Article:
Pallas’s Cat (Manul)

The article is written by Pavlo Chaika, the chief editor of the "Piznavayka" magazine. Since its founding in 2013, Pavlo Chaika has been dedicated to popularizing science in the world. The main goal, both of the magazine and of this article, is to explain complex scientific topics in a simple and accessible language.

Pallas’s Cat


  • Description, Structure, Characteristics

  • Lifespan

  • Habitats

  • Lifestyle

  • Diet

  • Enemies

  • Character and Behavior

  • Species

  • Reproduction

  • Keeping at Home

  • Interesting Facts

    The cat was one of the first animals tamed by humans. Archaeologists found the skeleton of a domestic cat in the ruins of Jericho, one of the oldest cities in history. However, not all cats are tamed by humans. The wild Pallas’s cat, (also known as the manul), named after the German naturalist Peter Palas, is one of them. Peter Palas discovered and described this animal in detail in his notes. Today’s article is about this unusual wild and big cat.

    Description, Structure, Characteristics

    What does a Pallas’s cat look like? This cat is very similar to an ordinary domestic cat. Yet Pallas’s cat is many times larger and fluffier. Unlike a domestic cat, a Pallas’s cat cannot live in captivity at all. The body length of the Pallas’s cat is 50-65 cm. The average weight is 5 kg.

    Pallas’s cat has the thickest wool among all the representatives of the cat family. The length of its hair reaches 7 cm.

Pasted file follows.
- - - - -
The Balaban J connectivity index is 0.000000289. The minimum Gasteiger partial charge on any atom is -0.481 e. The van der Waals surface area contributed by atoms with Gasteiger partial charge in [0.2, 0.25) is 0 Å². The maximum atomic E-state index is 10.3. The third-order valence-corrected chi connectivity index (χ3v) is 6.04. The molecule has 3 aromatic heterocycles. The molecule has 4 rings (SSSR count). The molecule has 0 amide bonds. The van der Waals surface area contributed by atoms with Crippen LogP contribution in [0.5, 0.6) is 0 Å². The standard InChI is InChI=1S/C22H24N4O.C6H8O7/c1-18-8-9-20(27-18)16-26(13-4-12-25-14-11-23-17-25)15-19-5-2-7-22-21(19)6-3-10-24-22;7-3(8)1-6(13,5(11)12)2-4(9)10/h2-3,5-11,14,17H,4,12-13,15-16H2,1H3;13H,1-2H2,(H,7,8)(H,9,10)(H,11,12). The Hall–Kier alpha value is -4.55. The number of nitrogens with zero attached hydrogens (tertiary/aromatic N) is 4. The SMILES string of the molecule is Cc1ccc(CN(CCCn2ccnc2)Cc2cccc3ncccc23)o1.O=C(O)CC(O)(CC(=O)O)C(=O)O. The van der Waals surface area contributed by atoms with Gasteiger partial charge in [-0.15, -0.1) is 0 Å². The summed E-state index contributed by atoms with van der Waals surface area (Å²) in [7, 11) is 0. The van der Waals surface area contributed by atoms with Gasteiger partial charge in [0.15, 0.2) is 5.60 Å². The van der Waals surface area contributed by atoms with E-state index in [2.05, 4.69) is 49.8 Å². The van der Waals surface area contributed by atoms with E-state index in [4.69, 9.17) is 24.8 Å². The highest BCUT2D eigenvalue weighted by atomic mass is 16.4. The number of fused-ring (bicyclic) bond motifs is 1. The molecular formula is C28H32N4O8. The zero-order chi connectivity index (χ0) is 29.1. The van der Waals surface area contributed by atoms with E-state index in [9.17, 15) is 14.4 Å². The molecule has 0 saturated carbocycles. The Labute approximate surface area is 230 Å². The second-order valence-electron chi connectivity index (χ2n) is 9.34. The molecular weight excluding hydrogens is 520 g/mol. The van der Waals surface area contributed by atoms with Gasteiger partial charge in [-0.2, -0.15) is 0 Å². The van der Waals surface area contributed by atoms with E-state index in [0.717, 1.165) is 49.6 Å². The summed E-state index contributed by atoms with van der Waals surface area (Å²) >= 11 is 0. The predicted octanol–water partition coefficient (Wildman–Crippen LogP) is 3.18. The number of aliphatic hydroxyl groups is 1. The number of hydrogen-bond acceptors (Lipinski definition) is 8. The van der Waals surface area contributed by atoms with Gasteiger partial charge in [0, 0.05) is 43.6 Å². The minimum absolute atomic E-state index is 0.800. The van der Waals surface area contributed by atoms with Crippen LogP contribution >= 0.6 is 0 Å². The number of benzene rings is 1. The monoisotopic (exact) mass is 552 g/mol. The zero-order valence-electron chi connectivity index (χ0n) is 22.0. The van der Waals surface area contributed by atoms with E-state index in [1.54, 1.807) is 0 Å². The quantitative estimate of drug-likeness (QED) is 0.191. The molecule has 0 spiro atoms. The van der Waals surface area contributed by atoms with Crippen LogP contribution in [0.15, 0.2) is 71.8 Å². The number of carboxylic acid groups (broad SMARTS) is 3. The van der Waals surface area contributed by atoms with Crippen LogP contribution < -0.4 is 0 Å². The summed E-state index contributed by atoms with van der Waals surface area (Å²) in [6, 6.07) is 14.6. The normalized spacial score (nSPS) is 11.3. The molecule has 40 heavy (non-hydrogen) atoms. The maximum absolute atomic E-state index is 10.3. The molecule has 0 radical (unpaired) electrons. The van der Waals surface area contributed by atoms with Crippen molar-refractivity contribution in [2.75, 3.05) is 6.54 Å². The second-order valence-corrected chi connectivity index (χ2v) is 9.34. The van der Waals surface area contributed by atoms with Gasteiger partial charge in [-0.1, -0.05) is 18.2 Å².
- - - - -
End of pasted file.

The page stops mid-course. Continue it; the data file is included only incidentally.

Pallas’s Cat

    Pallas’s cat’s head is slightly flattened; the ears are small and wide set. A similar structure of the head gives scientists reason to assume that the Pallas’s cat is a distant relative of the Persian cat.

    The expressive eyes of the Pallas’s cat are yellow. Unlike a domestic cat, the pupils of this cat do not constrict in bright light but always remain round.

    Pallas’s Cat

    As for the color of the Pallas’s cat, usually the color of its coat is combined and is represented by a color scheme of light gray and yellow-brown colors. At the same time, the tips of its wool are painted white, and it seems that the manul is lightly powdered with snow.

    Pallas’s cat has sharp claws and teeth like any decent cat.

    Pallas’s cat was discovered only in the 18th century by the German naturalist Peter Palas, who conducted research on the coast of the Caspian Sea. Due to the efforts of Peter Palas, this wild cat became known to the general public.

    кот манул


    How long does Pallas’s cat live? The life expectancy of Pallas’s cats is slightly less than domestic cats, which is not surprising because they live exclusively in the wild. Pallas’s cats live 10-12 years on average.


    Where does Pallas’s cat live? Pallas’s cats live in Central Asia; they are also found in Eastern Europe. Pallas’s cats can be found in Uzbekistan, Tajikistan, Iran, Pakistan, and Afghanistan.